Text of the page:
1. Continue the fine American tradition of civil disobedience (they have to find you to shut you down);

2. Seek licensure specific to structural integration (SI) from state departments of professional regulation;

3. Accept “bodywork” licensure through state massage boards under standards appropriate to SI; or

4. Submit to “massage” licensure by state massage boards under generic standards.

Civil disobedience or licensure of SI as a distinct profession are alternatives to exemption that we can live with. However, any form of regulation by State massage boards is unacceptable. Beyond the difficulty of backing out from under the dubious shelter of the massage umbrella, it would accelerate the degradation of RolfingfM from a profession to a technique. This is already happening as massage schools purport to teach SI. It does not help that the Rolf InstituteT’M implicitly represents itself on its web site and elsewhere as a graduate school for massage therapists wanting more – and is even seeking to get the School certified as a massage school by COMTA. And all of this goes hand-in-hand with regulation by state massage boards: If the Rolf Institute operates a massage school, why shouldn’t other massage schools teach SI? And why shouldn’t massage boards regulate it?

Anyone perceiving me as alarmist, elitist and paranoid would be correct – but those attributes don’t make me wrong. The infiltration of SI by massage therapists wielding power tools might not kill us, but it is debilitating. Massage schools should not teach SI – and Rolfers or other SI practitioners should not instruct massage therapists -because our habits of mind are and should remain fundamentally different. Police academies cannot produce Navy Seals just because both cops and Seals use guns and chase bad guys. The key is not subject matter, but existential orientation.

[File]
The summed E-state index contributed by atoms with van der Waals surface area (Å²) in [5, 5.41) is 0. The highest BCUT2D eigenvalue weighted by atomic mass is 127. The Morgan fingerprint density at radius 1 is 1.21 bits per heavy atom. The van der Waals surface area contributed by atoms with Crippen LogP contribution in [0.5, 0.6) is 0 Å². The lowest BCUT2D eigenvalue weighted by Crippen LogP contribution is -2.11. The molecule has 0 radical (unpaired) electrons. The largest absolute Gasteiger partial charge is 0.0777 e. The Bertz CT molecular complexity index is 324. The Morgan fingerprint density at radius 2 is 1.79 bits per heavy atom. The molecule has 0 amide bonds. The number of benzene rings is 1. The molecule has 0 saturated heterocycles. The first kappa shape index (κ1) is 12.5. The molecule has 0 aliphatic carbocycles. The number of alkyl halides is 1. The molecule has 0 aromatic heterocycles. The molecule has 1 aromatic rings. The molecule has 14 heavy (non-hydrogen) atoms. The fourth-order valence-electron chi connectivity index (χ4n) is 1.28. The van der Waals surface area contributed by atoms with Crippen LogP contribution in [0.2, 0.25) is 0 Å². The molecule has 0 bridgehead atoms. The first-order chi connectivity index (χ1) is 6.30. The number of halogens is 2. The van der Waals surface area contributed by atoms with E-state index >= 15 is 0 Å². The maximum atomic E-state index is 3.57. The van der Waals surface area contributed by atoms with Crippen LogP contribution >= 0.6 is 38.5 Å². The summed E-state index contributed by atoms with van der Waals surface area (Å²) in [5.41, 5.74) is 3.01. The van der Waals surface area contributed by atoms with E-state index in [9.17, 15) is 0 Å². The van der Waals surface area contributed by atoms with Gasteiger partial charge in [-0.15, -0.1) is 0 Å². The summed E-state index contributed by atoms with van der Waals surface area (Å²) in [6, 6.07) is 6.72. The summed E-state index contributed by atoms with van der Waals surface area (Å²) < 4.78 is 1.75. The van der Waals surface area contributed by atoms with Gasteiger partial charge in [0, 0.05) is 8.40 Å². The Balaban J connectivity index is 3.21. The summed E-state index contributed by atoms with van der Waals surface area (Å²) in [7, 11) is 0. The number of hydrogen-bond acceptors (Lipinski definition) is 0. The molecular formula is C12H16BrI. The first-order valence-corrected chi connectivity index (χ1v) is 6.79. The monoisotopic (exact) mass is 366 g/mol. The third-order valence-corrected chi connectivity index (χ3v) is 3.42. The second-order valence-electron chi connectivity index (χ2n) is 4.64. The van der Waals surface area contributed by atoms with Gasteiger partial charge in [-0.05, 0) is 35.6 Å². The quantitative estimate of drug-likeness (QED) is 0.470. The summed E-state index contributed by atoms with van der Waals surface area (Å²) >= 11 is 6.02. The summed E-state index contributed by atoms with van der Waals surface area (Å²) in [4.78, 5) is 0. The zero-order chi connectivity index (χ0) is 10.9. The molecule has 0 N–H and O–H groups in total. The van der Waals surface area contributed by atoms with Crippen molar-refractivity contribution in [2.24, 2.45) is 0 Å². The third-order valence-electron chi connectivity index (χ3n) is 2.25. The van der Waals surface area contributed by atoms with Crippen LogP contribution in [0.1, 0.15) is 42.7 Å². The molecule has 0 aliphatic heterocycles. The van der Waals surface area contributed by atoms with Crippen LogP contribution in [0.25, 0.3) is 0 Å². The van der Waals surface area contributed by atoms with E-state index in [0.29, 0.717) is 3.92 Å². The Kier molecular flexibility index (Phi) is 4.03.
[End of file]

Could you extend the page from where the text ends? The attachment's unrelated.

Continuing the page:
The Socratic dialogue The Ion illustrates the problem. Ion is a Homeric bard. He travels to public festivals to recite Homer. To ancient Greeks, bards were inspired by muses; a bard had a special calling – just like any professional. Socrates asks Ion why he doesn’t do Hesiod, too.

“But I can’t do Hesiod,” exclaims the perplexed Ion. “I’m a Homeric bard!”

Socrates presses on: “So what? Don’t Homer and Hesiod talk about the same things?

War, peace, the gods, agriculture, politics, and so on? Why shouldn’t you do both?”

Poor Ion is dumbfounded. He must have been thinking, “Where shall I even begin to explain myself to this clod?”

In the dialogues, what Socrates says is not necessarily the best position; he often makes his point by playing a na I or buffoon. Socrates’ line of questioning here is deliberately preposterous. It shows not even the slightest sense of the bardship calling. It’s as clueless as asking a Catholic priest why he reads the Bible every day, but not the Koran. “What’s the difference? They’re both holy books in the Abrahamic tradition, aren’t they?”

This is exactly our problem. “You’re a Rolfer. Surely you do massage, too. Both touch the body and release tight tissues, don’t they? Don’t clients in both modalities get on a table with their clothes off and have you touch them? People do feel better after Rolfing, don’t they? And, I’ve heard that fascia runs along the same planes as acupuncture meridians. Gosh, that must mean you do Chinese medicine, too.” In each instance, the questioners miss the essence of the subject. They would fancy anyone with a Sub-zero and a Vulcan to be a chef; and anyone who plants a bush to be a gardener.

Rolfing is not a technique, a formula, or a bag of party tricks, nor is it just a peculiar take on human anatomy. To the contrary, it is a singular view of the world, actualized by practicing a certain protocol for making decisions about how to optimize the function of a human being. Like any profession, it’s about being – not doing. The essence of our training is to form Rolfing beings. And, yes, the students get some tools along the way. A massage school can deliver tools, techniques and formulas; but it can’t reliably produce Rolfers because it is the rare student that can be formed into both a Rolfing being and a massage being. They’re different animals.

State licensure or regulation of Rolfers as anything less than a distinct profession would further blur the distinction between Rolfing and massage not only for the public, but for ourselves. There’s quite a bit in a name. If we fail to stand up for who we are, we are in danger of becoming less.